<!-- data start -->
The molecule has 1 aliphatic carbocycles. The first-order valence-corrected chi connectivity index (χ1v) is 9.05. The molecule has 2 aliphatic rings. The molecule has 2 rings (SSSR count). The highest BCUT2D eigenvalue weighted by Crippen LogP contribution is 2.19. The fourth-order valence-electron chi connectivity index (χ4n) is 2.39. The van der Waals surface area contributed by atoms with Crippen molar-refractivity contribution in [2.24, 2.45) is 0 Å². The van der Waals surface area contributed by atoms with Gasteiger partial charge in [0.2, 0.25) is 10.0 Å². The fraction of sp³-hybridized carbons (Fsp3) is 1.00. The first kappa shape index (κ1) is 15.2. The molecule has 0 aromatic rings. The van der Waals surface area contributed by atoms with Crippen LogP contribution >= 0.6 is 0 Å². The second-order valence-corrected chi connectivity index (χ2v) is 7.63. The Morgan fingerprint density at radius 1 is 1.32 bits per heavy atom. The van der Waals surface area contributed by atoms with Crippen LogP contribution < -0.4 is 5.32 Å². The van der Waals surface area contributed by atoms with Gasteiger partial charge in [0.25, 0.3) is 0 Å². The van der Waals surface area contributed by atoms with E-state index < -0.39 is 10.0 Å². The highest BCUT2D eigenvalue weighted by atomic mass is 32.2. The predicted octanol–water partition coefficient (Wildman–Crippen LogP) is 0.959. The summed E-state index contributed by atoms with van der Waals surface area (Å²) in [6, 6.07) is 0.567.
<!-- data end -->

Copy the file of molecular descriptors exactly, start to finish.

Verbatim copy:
The molecule has 1 aliphatic carbocycles. The first-order valence-corrected chi connectivity index (χ1v) is 9.05. The molecule has 2 aliphatic rings. The molecule has 2 rings (SSSR count). The highest BCUT2D eigenvalue weighted by Crippen LogP contribution is 2.19. The fourth-order valence-electron chi connectivity index (χ4n) is 2.39. The van der Waals surface area contributed by atoms with Crippen molar-refractivity contribution in [2.24, 2.45) is 0 Å². The van der Waals surface area contributed by atoms with Gasteiger partial charge in [0.2, 0.25) is 10.0 Å². The fraction of sp³-hybridized carbons (Fsp3) is 1.00. The first kappa shape index (κ1) is 15.2. The molecule has 0 aromatic rings. The van der Waals surface area contributed by atoms with Crippen LogP contribution >= 0.6 is 0 Å². The second-order valence-corrected chi connectivity index (χ2v) is 7.63. The Morgan fingerprint density at radius 1 is 1.32 bits per heavy atom. The van der Waals surface area contributed by atoms with Crippen LogP contribution < -0.4 is 5.32 Å². The van der Waals surface area contributed by atoms with Gasteiger partial charge in [0.25, 0.3) is 0 Å². The van der Waals surface area contributed by atoms with E-state index < -0.39 is 10.0 Å². The highest BCUT2D eigenvalue weighted by atomic mass is 32.2. The predicted octanol–water partition coefficient (Wildman–Crippen LogP) is 0.959. The summed E-state index contributed by atoms with van der Waals surface area (Å²) in [6, 6.07) is 0.567.